Officials in other states with the death penalty have either identified compounding pharmacies or asked that they be revealed after being pressured by journalists or state lawmakers to prove they weren’t breaking state laws.

In Texas, for example, a compounding pharmacist requested that his identity remain anonymous, but the state wasn’t able to keep it secret after the Associated Press submitted a Freedom of Information request to the Texas Department of Criminal Justice.

And in Missouri, state lawmakers are investigating recent executions committed by the state’s Department of Corrections following a report showing the state purchased drugs illegally from out-of-state pharmacies, according to an article in the St. Louis Public Radio and the St. Louis  Beacon nonprofit newsroom.

“I don’t want our state to be able to do things the average citizen could not do,” House Minority Whip John Rizzo of Kansas City said in the St. Louis article. “I think it’s a very real possibility that our state is obtaining this drug from another state without the proper protocol.”

Lawyers worry that state is getting drug illegally

In a letter to the Louisiana Department of Corrections dated Jan. 10, Sepulvado’s lawyers told officials that they have reason to believe the state is procuring drugs illegally from a compounding pharmacy in Oklahoma.

“We write you with some urgency to confirm or deny credible reports we have that, in contravention of Louisiana and federal law, the Department of Corrections is seeking lethal-injection drugs from compounding pharmacies in Oklahoma in addition to other states,” Capital Post Conviction Project attorney Kathleen Kelly wrote.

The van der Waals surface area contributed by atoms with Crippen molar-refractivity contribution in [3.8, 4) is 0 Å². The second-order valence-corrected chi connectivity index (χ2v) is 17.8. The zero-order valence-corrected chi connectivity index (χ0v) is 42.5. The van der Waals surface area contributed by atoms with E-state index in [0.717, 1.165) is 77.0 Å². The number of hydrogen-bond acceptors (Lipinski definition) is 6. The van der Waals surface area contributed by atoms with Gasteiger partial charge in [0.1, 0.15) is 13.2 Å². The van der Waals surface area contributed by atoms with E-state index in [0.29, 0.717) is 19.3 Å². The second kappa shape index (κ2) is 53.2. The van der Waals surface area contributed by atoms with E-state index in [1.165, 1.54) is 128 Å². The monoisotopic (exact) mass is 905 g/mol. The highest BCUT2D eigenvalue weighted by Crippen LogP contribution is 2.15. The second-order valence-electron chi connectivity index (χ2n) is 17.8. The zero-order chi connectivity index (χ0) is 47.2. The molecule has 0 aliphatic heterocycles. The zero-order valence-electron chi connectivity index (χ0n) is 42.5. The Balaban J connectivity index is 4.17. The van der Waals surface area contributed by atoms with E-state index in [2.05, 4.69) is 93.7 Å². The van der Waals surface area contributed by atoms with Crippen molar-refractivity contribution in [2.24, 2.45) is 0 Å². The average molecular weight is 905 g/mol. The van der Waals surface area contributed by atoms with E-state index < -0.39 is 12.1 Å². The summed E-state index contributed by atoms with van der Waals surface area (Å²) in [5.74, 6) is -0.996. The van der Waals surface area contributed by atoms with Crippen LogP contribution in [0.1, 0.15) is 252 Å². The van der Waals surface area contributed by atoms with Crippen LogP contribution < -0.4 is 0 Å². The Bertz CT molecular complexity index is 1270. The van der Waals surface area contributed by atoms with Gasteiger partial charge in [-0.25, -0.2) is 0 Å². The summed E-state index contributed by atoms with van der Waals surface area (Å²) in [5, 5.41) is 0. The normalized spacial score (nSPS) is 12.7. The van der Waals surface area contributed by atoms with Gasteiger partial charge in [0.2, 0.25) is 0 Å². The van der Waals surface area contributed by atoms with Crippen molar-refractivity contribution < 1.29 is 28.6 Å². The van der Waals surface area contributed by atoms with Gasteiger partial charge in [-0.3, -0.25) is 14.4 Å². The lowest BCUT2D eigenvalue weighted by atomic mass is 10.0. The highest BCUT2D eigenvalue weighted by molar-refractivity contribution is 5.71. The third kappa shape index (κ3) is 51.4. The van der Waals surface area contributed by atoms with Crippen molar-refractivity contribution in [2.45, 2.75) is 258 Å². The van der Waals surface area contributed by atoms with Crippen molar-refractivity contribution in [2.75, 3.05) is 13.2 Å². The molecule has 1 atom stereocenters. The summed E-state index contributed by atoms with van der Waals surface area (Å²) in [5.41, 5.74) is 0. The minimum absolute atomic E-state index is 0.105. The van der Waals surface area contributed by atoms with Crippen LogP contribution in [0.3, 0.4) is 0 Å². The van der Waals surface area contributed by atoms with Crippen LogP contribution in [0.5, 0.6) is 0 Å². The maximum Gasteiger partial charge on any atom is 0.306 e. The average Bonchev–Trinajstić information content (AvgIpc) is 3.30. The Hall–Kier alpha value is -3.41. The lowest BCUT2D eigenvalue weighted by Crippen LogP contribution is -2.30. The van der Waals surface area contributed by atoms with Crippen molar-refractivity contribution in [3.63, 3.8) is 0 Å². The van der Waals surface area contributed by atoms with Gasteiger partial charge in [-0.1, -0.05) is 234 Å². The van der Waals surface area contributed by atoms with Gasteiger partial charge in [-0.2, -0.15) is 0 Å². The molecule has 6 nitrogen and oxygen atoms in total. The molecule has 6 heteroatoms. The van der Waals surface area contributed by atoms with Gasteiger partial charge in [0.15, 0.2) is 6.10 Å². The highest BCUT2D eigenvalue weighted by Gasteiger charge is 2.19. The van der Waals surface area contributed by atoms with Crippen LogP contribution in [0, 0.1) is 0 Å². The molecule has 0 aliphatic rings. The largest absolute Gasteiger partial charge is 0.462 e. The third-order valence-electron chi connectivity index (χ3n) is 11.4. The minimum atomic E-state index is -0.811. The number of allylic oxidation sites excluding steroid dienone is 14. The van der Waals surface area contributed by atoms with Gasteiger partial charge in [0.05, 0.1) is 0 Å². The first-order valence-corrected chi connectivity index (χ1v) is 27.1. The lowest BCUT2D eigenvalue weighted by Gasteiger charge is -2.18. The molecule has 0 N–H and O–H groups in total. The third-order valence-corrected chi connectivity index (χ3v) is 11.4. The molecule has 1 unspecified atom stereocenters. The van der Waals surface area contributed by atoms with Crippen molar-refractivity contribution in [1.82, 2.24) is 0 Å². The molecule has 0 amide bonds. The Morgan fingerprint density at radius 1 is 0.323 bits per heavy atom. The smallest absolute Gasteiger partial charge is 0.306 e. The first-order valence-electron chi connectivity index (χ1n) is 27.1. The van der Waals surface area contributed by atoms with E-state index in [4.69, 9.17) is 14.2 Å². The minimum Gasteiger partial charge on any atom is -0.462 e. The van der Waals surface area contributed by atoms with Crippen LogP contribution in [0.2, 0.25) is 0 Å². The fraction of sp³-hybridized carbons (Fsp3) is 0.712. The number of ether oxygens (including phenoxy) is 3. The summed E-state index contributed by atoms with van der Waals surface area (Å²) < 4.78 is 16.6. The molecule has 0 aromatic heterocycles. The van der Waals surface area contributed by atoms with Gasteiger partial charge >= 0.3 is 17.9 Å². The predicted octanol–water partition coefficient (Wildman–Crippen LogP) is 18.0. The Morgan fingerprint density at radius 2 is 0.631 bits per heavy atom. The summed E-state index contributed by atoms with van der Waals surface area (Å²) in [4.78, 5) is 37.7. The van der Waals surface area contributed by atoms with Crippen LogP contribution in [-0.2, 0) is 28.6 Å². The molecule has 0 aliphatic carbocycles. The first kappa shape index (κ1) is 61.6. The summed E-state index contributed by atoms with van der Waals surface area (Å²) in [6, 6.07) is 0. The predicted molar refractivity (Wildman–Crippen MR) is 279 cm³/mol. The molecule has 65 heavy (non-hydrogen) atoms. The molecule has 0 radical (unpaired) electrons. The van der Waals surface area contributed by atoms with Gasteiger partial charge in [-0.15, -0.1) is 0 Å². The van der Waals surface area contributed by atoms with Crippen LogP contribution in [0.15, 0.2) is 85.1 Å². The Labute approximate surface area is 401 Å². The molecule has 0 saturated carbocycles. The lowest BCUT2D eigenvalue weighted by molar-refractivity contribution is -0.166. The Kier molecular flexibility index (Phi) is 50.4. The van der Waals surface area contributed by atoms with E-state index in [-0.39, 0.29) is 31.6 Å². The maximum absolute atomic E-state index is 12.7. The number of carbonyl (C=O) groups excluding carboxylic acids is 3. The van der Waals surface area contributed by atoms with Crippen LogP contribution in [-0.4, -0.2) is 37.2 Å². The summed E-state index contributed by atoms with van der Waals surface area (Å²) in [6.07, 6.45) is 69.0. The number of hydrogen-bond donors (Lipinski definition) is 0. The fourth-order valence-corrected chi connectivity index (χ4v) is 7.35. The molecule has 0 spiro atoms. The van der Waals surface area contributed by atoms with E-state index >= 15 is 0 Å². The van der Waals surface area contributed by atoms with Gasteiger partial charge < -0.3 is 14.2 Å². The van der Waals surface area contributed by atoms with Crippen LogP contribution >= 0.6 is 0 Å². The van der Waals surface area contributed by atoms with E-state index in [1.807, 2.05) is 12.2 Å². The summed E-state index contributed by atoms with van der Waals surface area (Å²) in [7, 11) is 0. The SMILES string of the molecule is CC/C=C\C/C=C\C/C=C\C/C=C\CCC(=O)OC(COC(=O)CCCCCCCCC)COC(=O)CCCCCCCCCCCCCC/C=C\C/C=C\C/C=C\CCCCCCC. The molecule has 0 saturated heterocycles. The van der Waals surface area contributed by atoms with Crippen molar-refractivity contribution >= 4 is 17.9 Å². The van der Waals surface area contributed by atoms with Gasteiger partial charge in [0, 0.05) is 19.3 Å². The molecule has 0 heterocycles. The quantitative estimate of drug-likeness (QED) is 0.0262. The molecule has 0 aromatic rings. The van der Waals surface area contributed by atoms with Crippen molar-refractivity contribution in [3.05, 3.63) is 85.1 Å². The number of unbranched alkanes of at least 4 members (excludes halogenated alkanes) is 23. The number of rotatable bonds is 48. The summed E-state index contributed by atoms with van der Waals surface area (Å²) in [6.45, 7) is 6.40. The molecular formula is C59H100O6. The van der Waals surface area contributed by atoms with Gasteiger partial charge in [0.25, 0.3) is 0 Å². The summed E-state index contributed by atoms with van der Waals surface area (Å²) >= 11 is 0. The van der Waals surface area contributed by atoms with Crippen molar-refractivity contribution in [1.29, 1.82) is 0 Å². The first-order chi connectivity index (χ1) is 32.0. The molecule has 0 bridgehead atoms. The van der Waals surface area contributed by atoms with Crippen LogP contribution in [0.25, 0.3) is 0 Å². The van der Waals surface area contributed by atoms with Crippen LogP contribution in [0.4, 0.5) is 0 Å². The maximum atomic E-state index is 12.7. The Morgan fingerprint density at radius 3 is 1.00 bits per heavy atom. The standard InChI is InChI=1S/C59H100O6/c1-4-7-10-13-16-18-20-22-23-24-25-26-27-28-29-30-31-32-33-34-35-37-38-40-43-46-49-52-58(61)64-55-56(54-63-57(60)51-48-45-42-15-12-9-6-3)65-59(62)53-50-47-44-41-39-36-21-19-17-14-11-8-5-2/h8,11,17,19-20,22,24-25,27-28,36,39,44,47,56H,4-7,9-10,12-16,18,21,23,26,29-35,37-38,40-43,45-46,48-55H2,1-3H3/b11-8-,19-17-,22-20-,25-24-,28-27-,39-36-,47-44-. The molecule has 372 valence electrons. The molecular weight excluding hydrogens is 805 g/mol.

“On behalf of Christopher Sepulvado, we demand that the Department cease and desist from pursuing this illegal activity.”

The Department of Corrections didn’t immediately respond to comment concerning the letter.

Sepulvado has had many execution dates come and go as he’s fought his death sentence in court since being convicted of killing his 6-year-old stepson in 1993. Sepulvado beat the child with a screwdriver, then held him down in scalding water.

Sepulvado had recently won a stay of execution by challenging the new method for execution, saying that he has a chance of suffering a cruel and unusual death if the drugs are ineffective. He also said has a right to know exactly how the state intends to execute him.

That stay was reversed when the U.S. Fifth Circuit Court of Appeals said in December that Sepulvado’s rights were not violated when the state withheld details of how it performs executions.

This month, however, federal Magistrate Judge Stephen C. Riedlinger in Baton Rouge gave the state until Friday to tell Sepulvado’s lawyers exactly how the department would  execute him.

“The information sought by the plaintiff is relevant to significant and disputed issues, including whether the state’s execution protocol lacks adequate safeguards to ensure that their respective executions are performed without incident,” Riedlinger wrote.